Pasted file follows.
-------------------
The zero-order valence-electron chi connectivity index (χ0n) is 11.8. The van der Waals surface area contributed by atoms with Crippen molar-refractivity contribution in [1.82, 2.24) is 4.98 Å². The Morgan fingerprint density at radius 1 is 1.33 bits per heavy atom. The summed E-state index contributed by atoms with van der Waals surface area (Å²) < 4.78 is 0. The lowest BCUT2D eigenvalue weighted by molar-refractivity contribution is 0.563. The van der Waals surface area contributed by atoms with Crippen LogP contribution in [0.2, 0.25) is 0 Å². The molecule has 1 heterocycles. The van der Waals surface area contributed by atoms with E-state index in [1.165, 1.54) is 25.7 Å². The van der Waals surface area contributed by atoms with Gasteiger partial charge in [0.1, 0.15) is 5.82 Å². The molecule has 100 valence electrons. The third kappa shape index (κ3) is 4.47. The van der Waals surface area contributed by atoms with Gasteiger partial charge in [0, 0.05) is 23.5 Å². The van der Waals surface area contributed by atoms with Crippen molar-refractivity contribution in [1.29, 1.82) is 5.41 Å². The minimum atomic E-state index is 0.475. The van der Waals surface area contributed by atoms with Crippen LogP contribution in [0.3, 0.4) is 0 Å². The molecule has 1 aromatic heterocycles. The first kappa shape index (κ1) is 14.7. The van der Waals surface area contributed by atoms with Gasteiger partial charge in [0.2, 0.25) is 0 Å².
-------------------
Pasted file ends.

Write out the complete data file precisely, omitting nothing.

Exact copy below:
The zero-order valence-electron chi connectivity index (χ0n) is 11.8. The van der Waals surface area contributed by atoms with Crippen molar-refractivity contribution in [1.82, 2.24) is 4.98 Å². The Morgan fingerprint density at radius 1 is 1.33 bits per heavy atom. The summed E-state index contributed by atoms with van der Waals surface area (Å²) < 4.78 is 0. The lowest BCUT2D eigenvalue weighted by molar-refractivity contribution is 0.563. The van der Waals surface area contributed by atoms with Crippen LogP contribution in [0.2, 0.25) is 0 Å². The molecule has 1 heterocycles. The van der Waals surface area contributed by atoms with E-state index in [1.165, 1.54) is 25.7 Å². The van der Waals surface area contributed by atoms with Gasteiger partial charge in [0.1, 0.15) is 5.82 Å². The molecule has 100 valence electrons. The third kappa shape index (κ3) is 4.47. The van der Waals surface area contributed by atoms with Gasteiger partial charge in [0, 0.05) is 23.5 Å². The van der Waals surface area contributed by atoms with Crippen molar-refractivity contribution in [1.29, 1.82) is 5.41 Å². The minimum atomic E-state index is 0.475. The van der Waals surface area contributed by atoms with Crippen LogP contribution in [0.3, 0.4) is 0 Å². The molecule has 1 aromatic heterocycles. The first kappa shape index (κ1) is 14.7. The van der Waals surface area contributed by atoms with Gasteiger partial charge in [0.2, 0.25) is 0 Å².